- Take a culture and foodie tour of Mexico City
- Hike the Pyramid of the Sun in historic Teotihuacán
- Visit ancient Maya ruins in the Yucatán
- Learn to prepare authentic Mexican food in Tulum
|Day 1||Arrive in Mexico City, Explore||Mexico City|
|Day 2||History & Gastronomy Tour, Visit the Museum of Anthropology||Mexico City|
|Day 3||Day Trip to Teotihuacán & Mexican Dining Experience||Mexico City|
|Day 4||Float the Canals of Xochimilco, Explore Coyoacán||Mexico City|
|Day 5||Transfer to Valladolid, Optional Activities||Valladolid|
|Day 6||Ek' Balam Archaeological Site, Cenote & Village Tour||Valladolid|
|Day 7||Transfer to Mérida, Walking Tour||Mérida|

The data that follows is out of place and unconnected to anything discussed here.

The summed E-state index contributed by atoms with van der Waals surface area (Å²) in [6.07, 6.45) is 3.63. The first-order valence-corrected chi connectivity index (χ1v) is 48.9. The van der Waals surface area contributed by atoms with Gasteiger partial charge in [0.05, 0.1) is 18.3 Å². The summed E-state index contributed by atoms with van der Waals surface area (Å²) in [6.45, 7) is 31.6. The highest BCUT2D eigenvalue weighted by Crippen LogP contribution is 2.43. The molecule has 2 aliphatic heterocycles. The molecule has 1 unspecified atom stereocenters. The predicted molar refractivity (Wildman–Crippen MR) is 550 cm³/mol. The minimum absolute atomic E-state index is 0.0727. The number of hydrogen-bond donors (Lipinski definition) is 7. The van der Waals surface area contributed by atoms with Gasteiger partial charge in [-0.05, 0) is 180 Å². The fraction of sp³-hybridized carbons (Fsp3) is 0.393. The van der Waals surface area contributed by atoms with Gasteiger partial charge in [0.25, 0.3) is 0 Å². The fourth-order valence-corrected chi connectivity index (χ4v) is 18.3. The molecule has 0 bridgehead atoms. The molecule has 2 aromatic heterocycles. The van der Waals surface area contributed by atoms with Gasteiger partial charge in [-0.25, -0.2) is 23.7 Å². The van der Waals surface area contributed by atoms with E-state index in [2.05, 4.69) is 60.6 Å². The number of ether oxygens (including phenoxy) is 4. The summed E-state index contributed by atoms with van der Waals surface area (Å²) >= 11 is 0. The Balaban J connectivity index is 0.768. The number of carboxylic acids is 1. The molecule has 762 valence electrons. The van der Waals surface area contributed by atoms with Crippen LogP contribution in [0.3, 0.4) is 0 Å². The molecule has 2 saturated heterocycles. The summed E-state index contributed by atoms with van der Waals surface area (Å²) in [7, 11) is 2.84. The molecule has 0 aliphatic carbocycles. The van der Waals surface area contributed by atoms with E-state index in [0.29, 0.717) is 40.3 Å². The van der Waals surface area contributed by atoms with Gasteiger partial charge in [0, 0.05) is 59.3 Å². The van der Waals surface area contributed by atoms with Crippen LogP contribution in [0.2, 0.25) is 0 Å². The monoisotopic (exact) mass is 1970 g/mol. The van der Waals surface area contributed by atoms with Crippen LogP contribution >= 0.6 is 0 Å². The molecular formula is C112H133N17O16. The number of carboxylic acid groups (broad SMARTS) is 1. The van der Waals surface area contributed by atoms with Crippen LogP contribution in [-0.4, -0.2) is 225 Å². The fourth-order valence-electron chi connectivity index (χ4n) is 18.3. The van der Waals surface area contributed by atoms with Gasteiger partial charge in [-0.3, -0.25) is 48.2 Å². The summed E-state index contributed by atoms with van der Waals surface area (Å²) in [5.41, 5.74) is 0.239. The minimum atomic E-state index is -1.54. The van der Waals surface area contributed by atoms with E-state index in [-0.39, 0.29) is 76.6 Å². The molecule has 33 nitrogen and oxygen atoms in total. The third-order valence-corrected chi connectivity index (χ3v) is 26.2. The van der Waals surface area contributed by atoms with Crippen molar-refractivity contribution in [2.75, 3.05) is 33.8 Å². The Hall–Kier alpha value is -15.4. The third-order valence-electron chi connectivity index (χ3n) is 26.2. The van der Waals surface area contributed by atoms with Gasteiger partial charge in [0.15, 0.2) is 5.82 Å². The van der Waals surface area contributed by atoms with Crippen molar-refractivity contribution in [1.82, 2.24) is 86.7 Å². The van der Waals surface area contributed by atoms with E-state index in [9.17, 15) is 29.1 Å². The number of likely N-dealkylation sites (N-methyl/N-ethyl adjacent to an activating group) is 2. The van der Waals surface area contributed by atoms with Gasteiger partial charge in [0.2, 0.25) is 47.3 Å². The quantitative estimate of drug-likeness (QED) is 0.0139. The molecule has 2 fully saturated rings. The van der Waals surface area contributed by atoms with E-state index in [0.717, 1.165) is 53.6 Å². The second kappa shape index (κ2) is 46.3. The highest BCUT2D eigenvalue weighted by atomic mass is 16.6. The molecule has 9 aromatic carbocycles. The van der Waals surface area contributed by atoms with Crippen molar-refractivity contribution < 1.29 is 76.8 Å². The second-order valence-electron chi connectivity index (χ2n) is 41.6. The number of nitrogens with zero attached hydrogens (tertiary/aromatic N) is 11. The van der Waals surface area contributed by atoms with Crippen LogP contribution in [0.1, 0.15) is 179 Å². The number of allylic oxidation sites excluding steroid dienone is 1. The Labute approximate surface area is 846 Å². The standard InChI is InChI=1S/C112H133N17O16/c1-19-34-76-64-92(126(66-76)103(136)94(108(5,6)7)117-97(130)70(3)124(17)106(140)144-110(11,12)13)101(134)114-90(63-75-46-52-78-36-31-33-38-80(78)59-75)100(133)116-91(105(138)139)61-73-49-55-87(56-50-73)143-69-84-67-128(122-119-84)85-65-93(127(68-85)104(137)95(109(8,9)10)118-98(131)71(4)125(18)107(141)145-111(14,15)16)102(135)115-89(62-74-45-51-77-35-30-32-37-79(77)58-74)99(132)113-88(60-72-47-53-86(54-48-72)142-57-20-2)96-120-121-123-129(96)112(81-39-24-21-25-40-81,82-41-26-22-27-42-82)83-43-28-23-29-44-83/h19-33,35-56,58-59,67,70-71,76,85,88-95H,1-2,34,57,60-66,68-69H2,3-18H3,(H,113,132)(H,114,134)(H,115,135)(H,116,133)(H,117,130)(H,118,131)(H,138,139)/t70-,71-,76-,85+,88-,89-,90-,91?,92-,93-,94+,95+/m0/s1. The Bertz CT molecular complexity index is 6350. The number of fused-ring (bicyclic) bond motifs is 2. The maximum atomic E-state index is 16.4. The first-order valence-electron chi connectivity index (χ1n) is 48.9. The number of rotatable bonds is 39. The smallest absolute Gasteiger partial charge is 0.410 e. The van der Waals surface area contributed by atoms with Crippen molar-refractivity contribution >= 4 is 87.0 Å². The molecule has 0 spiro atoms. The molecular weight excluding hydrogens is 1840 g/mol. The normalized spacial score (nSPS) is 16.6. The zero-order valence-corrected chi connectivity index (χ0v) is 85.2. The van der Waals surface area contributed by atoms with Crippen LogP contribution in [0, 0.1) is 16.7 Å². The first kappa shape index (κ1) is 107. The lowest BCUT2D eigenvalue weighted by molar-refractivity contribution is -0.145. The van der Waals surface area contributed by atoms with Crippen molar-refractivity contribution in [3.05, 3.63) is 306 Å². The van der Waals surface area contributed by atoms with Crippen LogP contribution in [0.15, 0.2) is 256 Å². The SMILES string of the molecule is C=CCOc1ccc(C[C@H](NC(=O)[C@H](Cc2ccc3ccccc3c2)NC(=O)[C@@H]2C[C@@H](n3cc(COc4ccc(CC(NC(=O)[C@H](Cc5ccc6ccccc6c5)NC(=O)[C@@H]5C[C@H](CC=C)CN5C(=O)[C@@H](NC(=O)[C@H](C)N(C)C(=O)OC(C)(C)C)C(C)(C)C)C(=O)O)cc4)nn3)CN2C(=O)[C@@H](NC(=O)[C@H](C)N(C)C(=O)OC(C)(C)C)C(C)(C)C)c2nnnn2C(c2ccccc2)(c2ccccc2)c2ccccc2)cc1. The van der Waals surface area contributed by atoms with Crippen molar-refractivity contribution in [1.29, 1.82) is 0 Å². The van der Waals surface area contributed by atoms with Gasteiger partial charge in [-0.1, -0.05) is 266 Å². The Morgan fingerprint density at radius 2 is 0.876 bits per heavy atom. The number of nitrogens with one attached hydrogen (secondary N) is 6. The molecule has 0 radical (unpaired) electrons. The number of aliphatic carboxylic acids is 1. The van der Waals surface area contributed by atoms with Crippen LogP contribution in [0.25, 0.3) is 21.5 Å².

|Day 8||Walking Tour of Uxmal||Mérida|
|Day 9||Transfer to Tulum, Visit Chichén Itzá & Tour Cobá Ruins||Tulum|
|Day 10||Cooking Class in Tulum||Tulum|
|Day 11||Return to Cancún, Depart|
Day 1: Arrive in Mexico City, ExploreWelcome to Mexico! This culturally rich and beautiful Latin American nation is full of history, art, music, and some of the most delicious food in the world. Upon arrival at the airport in Mexico City, a driver will transfer you to your hotel. After check-in, you can spend the remainder of the day however you wish. Feel free to head out and explore—just know it's one of the largest cities in the world. This metropolis is home to around 10 million people across 350 colonies (neighborhoods). It's also a high-altitude city (7,349 ft/2,240 m), so you'll want to acclimate before exerting yourself on any long walks.